Punch Lane’s finest dining experience offers step-free access at street level, but unfortunately no lift access to their mezzanine for functions and events. When booking it’s best to request the lower level so you aren’t seated upstairs.

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9
Pork in broth with egg at Long Chim
Photograph: Graham Denholm
Restaurants, Thai

Long Chim

icon-location-pin Southbank

Enter via the Crown complex (the restaurant entrance from Yarra Promenade involves steps) and heat up your night with Thai street food served in a prime riverside location. Long Chim has an upstairs section that is only accessible by stairs, so when making a reservation make sure to advise of your accessibility needs.

10
People eating inside at Maha
Photograph: Graham Denholm
Restaurants

Maha

icon-location-pin Melbourne

Maha is a sensory experience, beginning with the automatic door you touch to open and the gleaming golden tactiles at the top of the stairs. A sub-basement location means yeah, you’ll have to ask staff to come upstairs and operate the service lift for you. Downstairs, though, effort has gone into creating an atmosphere where you can relax and hear yourself think while you inhale the rich Middle Eastern aromas.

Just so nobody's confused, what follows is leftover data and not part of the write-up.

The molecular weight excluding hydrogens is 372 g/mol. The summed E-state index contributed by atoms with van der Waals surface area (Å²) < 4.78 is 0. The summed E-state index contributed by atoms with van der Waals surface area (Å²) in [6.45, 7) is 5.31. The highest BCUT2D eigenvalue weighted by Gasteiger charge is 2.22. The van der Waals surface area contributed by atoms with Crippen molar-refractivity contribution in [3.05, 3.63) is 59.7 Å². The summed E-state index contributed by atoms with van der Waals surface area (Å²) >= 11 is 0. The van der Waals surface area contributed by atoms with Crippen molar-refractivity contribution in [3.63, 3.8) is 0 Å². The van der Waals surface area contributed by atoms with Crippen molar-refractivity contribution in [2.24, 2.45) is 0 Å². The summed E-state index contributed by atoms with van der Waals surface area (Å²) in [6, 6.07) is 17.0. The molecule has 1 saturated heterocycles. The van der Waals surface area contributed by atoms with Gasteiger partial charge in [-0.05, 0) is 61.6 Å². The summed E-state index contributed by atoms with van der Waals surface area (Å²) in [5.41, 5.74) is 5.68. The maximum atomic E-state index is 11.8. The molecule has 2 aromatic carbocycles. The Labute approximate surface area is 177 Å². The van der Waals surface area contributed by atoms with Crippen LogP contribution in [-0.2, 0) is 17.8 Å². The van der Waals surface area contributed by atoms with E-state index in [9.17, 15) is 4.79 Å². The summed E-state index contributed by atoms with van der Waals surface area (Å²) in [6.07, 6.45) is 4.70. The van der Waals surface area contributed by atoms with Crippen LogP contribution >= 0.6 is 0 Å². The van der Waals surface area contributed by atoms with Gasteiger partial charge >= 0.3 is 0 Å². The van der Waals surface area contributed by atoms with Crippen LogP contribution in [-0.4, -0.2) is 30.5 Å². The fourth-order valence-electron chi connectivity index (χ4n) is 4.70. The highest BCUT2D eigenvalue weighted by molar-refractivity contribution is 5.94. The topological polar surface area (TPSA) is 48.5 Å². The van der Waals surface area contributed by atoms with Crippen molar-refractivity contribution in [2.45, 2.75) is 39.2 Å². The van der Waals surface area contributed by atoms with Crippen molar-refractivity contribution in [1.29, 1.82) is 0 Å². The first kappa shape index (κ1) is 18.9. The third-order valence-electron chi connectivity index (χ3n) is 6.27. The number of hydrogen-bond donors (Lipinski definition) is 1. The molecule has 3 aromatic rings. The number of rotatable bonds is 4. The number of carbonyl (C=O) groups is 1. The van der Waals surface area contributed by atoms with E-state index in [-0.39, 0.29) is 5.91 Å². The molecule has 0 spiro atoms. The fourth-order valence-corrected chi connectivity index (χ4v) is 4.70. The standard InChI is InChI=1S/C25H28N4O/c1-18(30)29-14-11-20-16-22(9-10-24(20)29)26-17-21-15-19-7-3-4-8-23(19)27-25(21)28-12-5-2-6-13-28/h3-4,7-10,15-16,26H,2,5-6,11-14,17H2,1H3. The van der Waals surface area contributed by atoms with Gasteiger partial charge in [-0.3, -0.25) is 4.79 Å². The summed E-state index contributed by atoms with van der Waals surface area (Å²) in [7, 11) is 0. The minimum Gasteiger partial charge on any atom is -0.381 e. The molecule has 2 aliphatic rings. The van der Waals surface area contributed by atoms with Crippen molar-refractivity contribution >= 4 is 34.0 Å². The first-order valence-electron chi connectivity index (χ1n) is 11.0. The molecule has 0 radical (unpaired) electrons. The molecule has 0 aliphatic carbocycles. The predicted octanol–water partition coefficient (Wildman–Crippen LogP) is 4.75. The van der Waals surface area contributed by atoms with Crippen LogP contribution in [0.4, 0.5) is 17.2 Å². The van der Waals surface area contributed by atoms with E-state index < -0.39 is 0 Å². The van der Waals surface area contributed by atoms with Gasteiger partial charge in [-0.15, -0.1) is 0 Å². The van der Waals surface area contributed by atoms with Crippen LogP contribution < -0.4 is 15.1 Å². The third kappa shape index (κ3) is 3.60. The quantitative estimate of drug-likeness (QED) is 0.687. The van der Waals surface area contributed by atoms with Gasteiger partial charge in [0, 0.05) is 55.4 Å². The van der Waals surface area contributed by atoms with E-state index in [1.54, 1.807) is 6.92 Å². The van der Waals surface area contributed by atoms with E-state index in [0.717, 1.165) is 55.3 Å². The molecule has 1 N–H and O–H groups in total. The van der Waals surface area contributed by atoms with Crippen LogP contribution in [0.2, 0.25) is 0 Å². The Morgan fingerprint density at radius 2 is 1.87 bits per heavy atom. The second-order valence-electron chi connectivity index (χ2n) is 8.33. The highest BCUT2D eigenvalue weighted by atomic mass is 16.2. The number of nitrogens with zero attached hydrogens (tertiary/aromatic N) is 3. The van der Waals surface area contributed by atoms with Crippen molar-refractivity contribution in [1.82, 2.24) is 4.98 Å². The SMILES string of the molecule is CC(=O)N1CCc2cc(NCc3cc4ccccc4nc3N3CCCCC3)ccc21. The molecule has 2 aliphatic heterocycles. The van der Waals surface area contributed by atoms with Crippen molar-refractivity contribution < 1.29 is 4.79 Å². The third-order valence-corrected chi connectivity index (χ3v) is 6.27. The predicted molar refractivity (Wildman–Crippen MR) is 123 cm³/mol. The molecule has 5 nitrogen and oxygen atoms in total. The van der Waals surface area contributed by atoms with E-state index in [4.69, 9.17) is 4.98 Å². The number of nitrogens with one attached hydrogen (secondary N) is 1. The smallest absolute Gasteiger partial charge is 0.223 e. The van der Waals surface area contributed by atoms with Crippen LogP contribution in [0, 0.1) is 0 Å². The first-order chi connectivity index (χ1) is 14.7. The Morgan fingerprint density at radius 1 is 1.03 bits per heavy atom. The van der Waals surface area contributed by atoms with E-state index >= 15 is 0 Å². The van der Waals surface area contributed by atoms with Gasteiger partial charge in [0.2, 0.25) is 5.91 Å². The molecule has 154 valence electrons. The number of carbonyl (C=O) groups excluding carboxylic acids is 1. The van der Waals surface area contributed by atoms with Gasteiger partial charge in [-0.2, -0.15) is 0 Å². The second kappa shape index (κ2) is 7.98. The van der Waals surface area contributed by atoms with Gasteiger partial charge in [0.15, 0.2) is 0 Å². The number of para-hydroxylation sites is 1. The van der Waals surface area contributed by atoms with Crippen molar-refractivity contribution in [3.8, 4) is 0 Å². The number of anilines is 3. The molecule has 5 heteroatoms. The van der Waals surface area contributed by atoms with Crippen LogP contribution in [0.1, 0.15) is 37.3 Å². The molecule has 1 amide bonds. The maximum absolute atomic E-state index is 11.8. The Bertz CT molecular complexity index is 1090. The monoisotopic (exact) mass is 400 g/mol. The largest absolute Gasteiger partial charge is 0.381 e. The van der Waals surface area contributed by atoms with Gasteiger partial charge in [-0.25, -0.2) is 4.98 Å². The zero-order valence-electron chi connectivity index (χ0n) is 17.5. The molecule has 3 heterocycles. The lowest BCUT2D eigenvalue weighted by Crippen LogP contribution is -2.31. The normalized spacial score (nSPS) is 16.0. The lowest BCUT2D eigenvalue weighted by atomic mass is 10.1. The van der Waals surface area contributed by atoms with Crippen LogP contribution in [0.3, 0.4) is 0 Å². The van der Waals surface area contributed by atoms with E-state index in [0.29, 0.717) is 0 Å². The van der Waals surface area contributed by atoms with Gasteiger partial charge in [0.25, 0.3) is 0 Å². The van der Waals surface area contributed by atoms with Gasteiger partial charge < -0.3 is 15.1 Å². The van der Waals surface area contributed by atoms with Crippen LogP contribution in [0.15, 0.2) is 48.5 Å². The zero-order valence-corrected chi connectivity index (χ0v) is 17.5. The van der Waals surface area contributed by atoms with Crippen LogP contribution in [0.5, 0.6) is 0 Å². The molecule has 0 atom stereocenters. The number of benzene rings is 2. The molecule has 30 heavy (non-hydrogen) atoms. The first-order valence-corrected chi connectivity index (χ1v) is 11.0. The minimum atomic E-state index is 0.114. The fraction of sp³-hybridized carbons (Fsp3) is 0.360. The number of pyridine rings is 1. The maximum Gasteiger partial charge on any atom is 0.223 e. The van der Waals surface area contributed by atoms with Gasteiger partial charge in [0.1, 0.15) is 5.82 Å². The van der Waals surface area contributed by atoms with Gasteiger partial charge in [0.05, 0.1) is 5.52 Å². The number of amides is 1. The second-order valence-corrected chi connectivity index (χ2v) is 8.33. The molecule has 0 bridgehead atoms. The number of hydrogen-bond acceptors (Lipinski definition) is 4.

Just want a drink?

People enjoying drinks at Fitzroy rooftop bar Naked in the Sky
Photograph: Graham Denholm
Bars

Wheelchair accessible bars in Melbourne

Melbourne’s bar scene is legendary, but wheelchair accessibility isn’t always top of the list of design features for venues situated in cobbled lanes, down narrow or nonexistent footpaths, inside tiny holes-in-the-wall, and hidden up flights of stairs. But when you're after a drink in this city of great booze, these venues are easy to access.